Does anyone know if there is an established correlation between the number of trains on a particular route and the demand for service on this route?
I'm wondering about this because I'd like to see more trains on the 'Piedmont' route. (Currently, there are only two---one westbound morning train and one eastbound afternoon train.) IMO, if there were more trains, it'd be more convenient for a business traveler to take the 'Piedmont' instead of driving because there'd be more flexibility in planning your schedule around the train's schedule. However, I know that the NCDOT isn't going to invest in more locomotives and refurbished heritage cars for this train unless there's sufficient demand to allow the DOT to recover the cost of this additional equipment. Consequently, I'm wondering if there's any way to predict whether there would be sufficient demand to allow such cost recovery.
Gilbert B Norman Member # 1541
Amtrak Corridor services such as The Downeaster and air carriers such as Southwest have shown that when entering a market, if you can't run "five a day", forget it.
Your North Carolina services operate over railroad ROW's, and the roads such as CSX can and do dictate the passenger train frequency over THEIR road.
delvyrails Member # 4205
There is one very approximate rule of thumb: the service frequency in hours should about equal the usual trip also measured in hours. That tells us why the Acela runs hourly but the Southwest Chief need run only once a day (1000-mile average trip length).
Of course, it's also economics; the train must be reasonably filled.
Mr. Toy Member # 311
This July Press Release from the Capitol Corridor Joint Powers Authority suggests a correlation. Here are relevant excerpts:
quote: The Capitol Corridor Joint Powers Authority (CCJPA) has announced that May 2007 marked the highest monthly ridership total in the history of the Capitol Corridor service with 141,789 passengers, surpassing the previous record set in April 2007 with 127,572 passengers....
Fiscal year-to-date ridership has increased 13.3% due to eight consecutive months of substantial growth, and revenue has also increased 21.7% during the same time period. This positive trend can be attributed to the introduction of a 32 train schedule last fall and targeted marketing aimed at filling seats on trains with available capacity.....
When CCJPA began managing the service in 1998, there were eight daily trains and 463,000 passengers annually. Recovery of costs from passenger fares in 1998 was 29.8% Today, just eight years later, nearly 1.4 million passengers ride the Capitol Corridor annually, and passenger fares cover nearly 50% of the cost of service, among the best recovery ratio for public transportation in the country.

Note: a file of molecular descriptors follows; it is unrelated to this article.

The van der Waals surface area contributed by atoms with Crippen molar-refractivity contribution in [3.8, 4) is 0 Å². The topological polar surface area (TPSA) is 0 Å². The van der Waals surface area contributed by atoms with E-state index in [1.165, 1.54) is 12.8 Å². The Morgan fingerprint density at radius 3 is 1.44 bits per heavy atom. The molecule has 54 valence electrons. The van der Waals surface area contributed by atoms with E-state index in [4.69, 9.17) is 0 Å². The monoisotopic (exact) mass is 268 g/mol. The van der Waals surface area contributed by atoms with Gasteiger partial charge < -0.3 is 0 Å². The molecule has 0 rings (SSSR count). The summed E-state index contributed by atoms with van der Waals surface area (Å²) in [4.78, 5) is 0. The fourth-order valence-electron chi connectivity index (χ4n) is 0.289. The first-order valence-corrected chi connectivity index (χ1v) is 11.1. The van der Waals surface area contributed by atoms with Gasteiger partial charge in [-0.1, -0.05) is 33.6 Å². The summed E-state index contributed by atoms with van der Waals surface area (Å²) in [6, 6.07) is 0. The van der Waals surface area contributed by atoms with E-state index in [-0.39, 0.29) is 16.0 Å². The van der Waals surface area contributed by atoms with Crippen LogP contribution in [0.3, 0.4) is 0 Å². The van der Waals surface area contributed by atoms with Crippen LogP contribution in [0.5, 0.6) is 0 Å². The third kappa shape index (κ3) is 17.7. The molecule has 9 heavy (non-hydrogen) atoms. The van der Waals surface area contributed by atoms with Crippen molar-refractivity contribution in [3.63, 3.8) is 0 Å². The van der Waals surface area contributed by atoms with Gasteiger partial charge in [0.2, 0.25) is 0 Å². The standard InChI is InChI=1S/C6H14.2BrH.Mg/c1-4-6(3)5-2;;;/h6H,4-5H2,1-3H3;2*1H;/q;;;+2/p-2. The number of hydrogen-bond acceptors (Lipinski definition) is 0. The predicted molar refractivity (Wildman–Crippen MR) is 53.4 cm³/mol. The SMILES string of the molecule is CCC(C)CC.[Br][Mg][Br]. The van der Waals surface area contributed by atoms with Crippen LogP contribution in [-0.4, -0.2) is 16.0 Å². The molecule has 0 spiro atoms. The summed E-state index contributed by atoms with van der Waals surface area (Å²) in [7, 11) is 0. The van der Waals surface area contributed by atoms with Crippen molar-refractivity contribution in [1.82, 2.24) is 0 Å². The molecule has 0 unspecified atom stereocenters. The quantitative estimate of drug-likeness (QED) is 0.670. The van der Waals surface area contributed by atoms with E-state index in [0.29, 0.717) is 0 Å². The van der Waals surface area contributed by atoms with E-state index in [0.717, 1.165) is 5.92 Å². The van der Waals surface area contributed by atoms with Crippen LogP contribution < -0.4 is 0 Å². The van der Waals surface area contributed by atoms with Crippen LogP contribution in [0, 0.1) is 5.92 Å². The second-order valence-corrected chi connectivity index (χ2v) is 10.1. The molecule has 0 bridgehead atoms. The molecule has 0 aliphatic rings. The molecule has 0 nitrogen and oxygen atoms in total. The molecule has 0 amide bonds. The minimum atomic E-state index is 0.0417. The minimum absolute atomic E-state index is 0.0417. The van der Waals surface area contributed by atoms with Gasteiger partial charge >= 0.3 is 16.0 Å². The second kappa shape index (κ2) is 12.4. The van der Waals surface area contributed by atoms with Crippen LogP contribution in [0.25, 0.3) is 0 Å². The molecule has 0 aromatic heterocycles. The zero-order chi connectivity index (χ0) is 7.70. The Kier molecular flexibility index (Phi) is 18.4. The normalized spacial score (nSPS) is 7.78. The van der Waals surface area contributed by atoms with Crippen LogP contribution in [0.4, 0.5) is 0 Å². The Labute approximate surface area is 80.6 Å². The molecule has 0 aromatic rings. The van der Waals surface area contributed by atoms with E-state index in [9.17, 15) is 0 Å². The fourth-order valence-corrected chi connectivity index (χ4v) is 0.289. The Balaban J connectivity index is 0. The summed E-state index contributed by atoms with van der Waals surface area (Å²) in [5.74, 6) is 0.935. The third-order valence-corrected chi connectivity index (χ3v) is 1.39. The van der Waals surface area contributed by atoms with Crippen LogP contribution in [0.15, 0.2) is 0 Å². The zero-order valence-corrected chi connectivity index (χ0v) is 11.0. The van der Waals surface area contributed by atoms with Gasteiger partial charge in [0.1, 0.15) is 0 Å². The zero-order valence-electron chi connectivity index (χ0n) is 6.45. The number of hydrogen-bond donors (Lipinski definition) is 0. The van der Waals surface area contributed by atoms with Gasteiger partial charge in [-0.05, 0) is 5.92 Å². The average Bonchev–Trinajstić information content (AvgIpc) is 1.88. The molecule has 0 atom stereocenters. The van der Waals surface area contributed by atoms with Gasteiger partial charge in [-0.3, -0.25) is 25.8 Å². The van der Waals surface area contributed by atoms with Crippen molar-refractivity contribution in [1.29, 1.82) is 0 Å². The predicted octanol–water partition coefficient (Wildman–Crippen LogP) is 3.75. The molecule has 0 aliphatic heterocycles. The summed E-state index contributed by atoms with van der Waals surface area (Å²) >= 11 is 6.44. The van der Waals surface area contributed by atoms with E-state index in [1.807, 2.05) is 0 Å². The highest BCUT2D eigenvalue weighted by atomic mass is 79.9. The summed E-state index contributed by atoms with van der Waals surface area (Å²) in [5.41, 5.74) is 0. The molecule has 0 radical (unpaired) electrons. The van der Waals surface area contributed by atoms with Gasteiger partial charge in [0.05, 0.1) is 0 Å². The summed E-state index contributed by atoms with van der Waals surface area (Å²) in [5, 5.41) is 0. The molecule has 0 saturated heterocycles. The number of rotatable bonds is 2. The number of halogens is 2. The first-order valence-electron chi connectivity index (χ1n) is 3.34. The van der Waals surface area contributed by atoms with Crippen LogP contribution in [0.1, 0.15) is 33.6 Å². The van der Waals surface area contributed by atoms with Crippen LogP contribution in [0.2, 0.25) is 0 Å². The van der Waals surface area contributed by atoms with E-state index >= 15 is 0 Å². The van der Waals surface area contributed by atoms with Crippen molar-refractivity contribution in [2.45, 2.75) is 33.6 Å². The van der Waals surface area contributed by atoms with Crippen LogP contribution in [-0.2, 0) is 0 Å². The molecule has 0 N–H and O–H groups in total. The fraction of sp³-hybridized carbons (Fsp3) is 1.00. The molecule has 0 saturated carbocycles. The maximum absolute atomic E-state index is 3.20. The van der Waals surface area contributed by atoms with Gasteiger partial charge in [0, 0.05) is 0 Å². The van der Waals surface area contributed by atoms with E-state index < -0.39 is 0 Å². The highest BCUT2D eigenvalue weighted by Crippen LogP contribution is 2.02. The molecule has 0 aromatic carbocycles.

It stands to reason that if people can choose trains that go when they want to travel, they are more likely to use it than if they have to adjust their personal schedule to meet the train's schedule.
tarheelman Member # 6095
Thanks for the replies, folks.
Mr. Norman, I understand the reasoning behind your reply---the freight railroads own the tracks in most areas except the NEC. As such, they won't allow a lot of passenger traffic if such traffic interferes with the movement of their freight trains. However, I don't know if you're aware of this or not, but the 'Piedmont' route is entirely on track owned by the state-controlled North Carolina Railroad. This track is under long-term lease to Norfolk Southern Railway. As part of the lease agreement, NS has the right to reject any increase in passenger train traffic if this increase is a hindrance to their freight trains. Because of this fact, the NCRR is currently studying the cost of adding another track over part of the 'Piedmont' route. It's my understanding that this track would be reserved for passenger trains in order to keep them from interfering with NS's freight operations. Consequently, adding more trains to the 'Piedmont' route would be possible if the cost of building this extra track turns out to be affordable. I should've mentioned this in my original post in order to clarify that any increase in the number of trains on the 'Piedmont' route wouldn't necessarily be rejected by the freight railroad that operates over this track. I apologize for not doing so.